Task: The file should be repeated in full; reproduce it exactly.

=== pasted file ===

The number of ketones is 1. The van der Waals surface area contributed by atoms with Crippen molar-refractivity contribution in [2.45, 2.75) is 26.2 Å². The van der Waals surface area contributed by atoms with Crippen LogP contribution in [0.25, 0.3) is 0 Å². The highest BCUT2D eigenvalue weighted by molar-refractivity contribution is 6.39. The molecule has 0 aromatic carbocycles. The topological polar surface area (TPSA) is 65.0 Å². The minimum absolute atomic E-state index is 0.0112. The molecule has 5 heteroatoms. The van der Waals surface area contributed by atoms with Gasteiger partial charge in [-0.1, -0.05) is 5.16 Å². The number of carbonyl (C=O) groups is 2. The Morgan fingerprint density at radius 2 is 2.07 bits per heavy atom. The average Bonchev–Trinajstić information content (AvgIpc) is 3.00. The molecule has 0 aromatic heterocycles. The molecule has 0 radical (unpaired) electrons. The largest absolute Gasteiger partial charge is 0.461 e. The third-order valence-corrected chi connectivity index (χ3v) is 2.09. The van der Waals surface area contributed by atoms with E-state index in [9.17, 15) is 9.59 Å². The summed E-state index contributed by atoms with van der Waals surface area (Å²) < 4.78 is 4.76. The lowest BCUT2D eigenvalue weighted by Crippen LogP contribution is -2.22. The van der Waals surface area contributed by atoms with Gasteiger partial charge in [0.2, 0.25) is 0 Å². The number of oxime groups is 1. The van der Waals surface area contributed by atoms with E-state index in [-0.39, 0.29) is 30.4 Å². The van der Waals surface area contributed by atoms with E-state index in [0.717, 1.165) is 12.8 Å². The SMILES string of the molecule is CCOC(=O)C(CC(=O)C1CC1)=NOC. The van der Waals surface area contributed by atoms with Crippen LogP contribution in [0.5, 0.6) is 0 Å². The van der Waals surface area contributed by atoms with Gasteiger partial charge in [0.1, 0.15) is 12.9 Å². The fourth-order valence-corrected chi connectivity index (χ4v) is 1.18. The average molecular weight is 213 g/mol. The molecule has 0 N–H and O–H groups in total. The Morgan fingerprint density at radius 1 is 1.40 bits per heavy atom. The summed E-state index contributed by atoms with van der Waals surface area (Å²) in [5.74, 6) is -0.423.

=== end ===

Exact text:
The number of ketones is 1. The van der Waals surface area contributed by atoms with Crippen molar-refractivity contribution in [2.45, 2.75) is 26.2 Å². The van der Waals surface area contributed by atoms with Crippen LogP contribution in [0.25, 0.3) is 0 Å². The highest BCUT2D eigenvalue weighted by molar-refractivity contribution is 6.39. The molecule has 0 aromatic carbocycles. The topological polar surface area (TPSA) is 65.0 Å². The minimum absolute atomic E-state index is 0.0112. The molecule has 5 heteroatoms. The van der Waals surface area contributed by atoms with Gasteiger partial charge in [-0.1, -0.05) is 5.16 Å². The number of carbonyl (C=O) groups is 2. The Morgan fingerprint density at radius 2 is 2.07 bits per heavy atom. The average Bonchev–Trinajstić information content (AvgIpc) is 3.00. The molecule has 0 aromatic heterocycles. The molecule has 0 radical (unpaired) electrons. The largest absolute Gasteiger partial charge is 0.461 e. The third-order valence-corrected chi connectivity index (χ3v) is 2.09. The van der Waals surface area contributed by atoms with E-state index in [9.17, 15) is 9.59 Å². The summed E-state index contributed by atoms with van der Waals surface area (Å²) < 4.78 is 4.76. The lowest BCUT2D eigenvalue weighted by Crippen LogP contribution is -2.22. The van der Waals surface area contributed by atoms with Gasteiger partial charge in [0.2, 0.25) is 0 Å². The number of oxime groups is 1. The van der Waals surface area contributed by atoms with E-state index in [-0.39, 0.29) is 30.4 Å². The van der Waals surface area contributed by atoms with E-state index in [0.717, 1.165) is 12.8 Å². The SMILES string of the molecule is CCOC(=O)C(CC(=O)C1CC1)=NOC. The van der Waals surface area contributed by atoms with Crippen LogP contribution in [0.5, 0.6) is 0 Å². The van der Waals surface area contributed by atoms with Gasteiger partial charge in [0.1, 0.15) is 12.9 Å². The fourth-order valence-corrected chi connectivity index (χ4v) is 1.18. The average molecular weight is 213 g/mol. The molecule has 0 N–H and O–H groups in total. The Morgan fingerprint density at radius 1 is 1.40 bits per heavy atom. The summed E-state index contributed by atoms with van der Waals surface area (Å²) in [5.74, 6) is -0.423.